Fruit Picking and Cobbler

From farm to cobbler-5

A couple of times a year, hubby and I like to go fruit picking. Now is the time of year when peaches are available. Last weekend, we decided to take advantage, despite the kind warning on the farm’s website. Unfortunately, a lot of the peaches had been dinged up from a previous hailstorm.


We decided to take a chance and visit the farm anyway—especially because they had a harvest of grapes, too.


The drive out took a while, over an hour. And I grumbled about it a little, despite some picturesque countryside scenery.

Once we got there, the flying critters made me grumble a little more. But a few minutes after we arrived, I loosened up and enjoyed myself. It’s easy to do that when you see a child biting into a fresh-picked peach. The toothless grin and glee. Peach juice running down their hand. Too cute.

Then there’s the farm serenity. And nature.




We’ve got a system down where my husband picks the peaches—he’s a tall guy, and the long arms come in handy for reaching high up the trees—and I hold the box.

peaches 2_larriland farm

We only picked eight good ones. Usually, we get a dozen. But the dings from the hail made the pickin’s slim. We also may have waited too late in the season.

All that mattered to me was leaving with enough to make a cobbler. Mission accomplished!

A few days later, once the peaches ripened, I made this Easy Peach Cobbler. I’ve made this three dessert times now, and there is definitely a difference when using fresh peaches. The cobbler is juicier. More flavorful. So delicious.


Side note 1: Not that I’d throw out cobbler made from store-bought peaches. Let’s not get ahead of ourselves.

Side note 2: Did you peep that hunk of butter in the pic above? It looks more innocent when it’s melted and poured into a baking dish. And you don’t even see it when the ingredients are mixed altogether—you can almost forget it’s there. Almost.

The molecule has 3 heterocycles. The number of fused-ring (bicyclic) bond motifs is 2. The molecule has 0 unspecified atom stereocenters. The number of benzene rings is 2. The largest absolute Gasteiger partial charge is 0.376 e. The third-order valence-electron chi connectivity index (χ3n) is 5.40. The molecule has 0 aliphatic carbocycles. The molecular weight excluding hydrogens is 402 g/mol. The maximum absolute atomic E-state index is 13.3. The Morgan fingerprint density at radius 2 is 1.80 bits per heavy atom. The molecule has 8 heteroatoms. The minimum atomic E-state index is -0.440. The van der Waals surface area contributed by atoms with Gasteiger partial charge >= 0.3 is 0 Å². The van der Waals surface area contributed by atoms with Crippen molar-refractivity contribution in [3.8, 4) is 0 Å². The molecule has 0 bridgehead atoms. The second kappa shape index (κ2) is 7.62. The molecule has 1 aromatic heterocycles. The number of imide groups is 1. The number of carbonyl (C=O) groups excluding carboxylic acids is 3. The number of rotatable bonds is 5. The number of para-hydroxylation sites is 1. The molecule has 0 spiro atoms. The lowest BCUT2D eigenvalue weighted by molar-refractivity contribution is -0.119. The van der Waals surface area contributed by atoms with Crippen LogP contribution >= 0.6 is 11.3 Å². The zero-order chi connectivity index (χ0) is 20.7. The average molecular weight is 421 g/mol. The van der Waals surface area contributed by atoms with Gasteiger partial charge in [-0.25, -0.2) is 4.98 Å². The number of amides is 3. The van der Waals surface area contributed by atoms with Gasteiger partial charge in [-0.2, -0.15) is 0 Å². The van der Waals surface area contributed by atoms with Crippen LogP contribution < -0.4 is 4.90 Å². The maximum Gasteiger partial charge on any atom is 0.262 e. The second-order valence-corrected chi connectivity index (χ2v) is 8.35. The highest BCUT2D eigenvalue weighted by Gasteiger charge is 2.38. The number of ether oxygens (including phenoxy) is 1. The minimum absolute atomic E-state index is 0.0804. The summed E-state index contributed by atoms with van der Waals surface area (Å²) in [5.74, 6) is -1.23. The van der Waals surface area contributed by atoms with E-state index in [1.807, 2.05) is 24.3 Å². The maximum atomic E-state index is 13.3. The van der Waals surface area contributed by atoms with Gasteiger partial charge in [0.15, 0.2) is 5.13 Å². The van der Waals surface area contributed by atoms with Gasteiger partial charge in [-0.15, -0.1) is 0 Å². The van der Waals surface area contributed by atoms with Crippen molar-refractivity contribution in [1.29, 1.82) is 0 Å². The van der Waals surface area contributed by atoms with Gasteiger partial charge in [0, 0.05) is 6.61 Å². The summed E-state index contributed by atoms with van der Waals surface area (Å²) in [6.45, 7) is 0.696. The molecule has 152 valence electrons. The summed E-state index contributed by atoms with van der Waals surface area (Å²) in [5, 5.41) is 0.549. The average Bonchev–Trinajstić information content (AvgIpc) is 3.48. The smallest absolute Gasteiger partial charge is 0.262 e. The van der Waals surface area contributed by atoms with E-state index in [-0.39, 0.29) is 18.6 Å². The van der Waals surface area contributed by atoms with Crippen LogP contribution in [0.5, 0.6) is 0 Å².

When you taste the baked goodness, oh boy, you know the butter is there.


One of my favorite parts is the edges that get that yummy cobbler crunch.  Dee-lish.

As far as the grapes, I didn’t make anything with them. Just used them for snacking. Maybe one day, I’ll try my hand at jam.


Have you done any fruit picking lately? Got any good fruit cobbler recipes to share?

Free RomCom Book, Launch Results

If you’re interested in a fun, funny, breezy summer/beach read, today is the last day to get Fake It Til She Makes It for free on Amazon. My debut romantic comedy novella has been trending in categories for Top 100 Free Amazon Bestsellers, and the free book promo ends today.


If you’re one of my fave folks who’ve already downloaded the book, I can’t thank you enough. Because of you, this debut launch that has gone above and beyond my expectations.

I must’ve set the bar too low in my mind, because you all pushed that bar aside and shattered it. *Kapow*

On Saturday, July 20, my official launch day, I hyperventilated and flailed my wrists until they almost snapped when I saw the book listed on two categories for Top Free 100 Amazon Bestsellers. Multiracial and Interracial Romance category at #24 and the Romantic Comedy category at #66.

By the end of the day, it peaked at #16 on the first category, and there were 665 downloads within 48 hours.

If you heard a faint screaming off in the distance that day, now you know why.

On Tuesday, the book continued trending in the same two categories, and it cracked into the Contemporary Romance category, too. Here’s where things stand as I type this on Wednesday morning.

Screen Shot 2019-07-24 at 9.03.49 AM

Screen Shot 2019-07-24 at 9.04.30 AM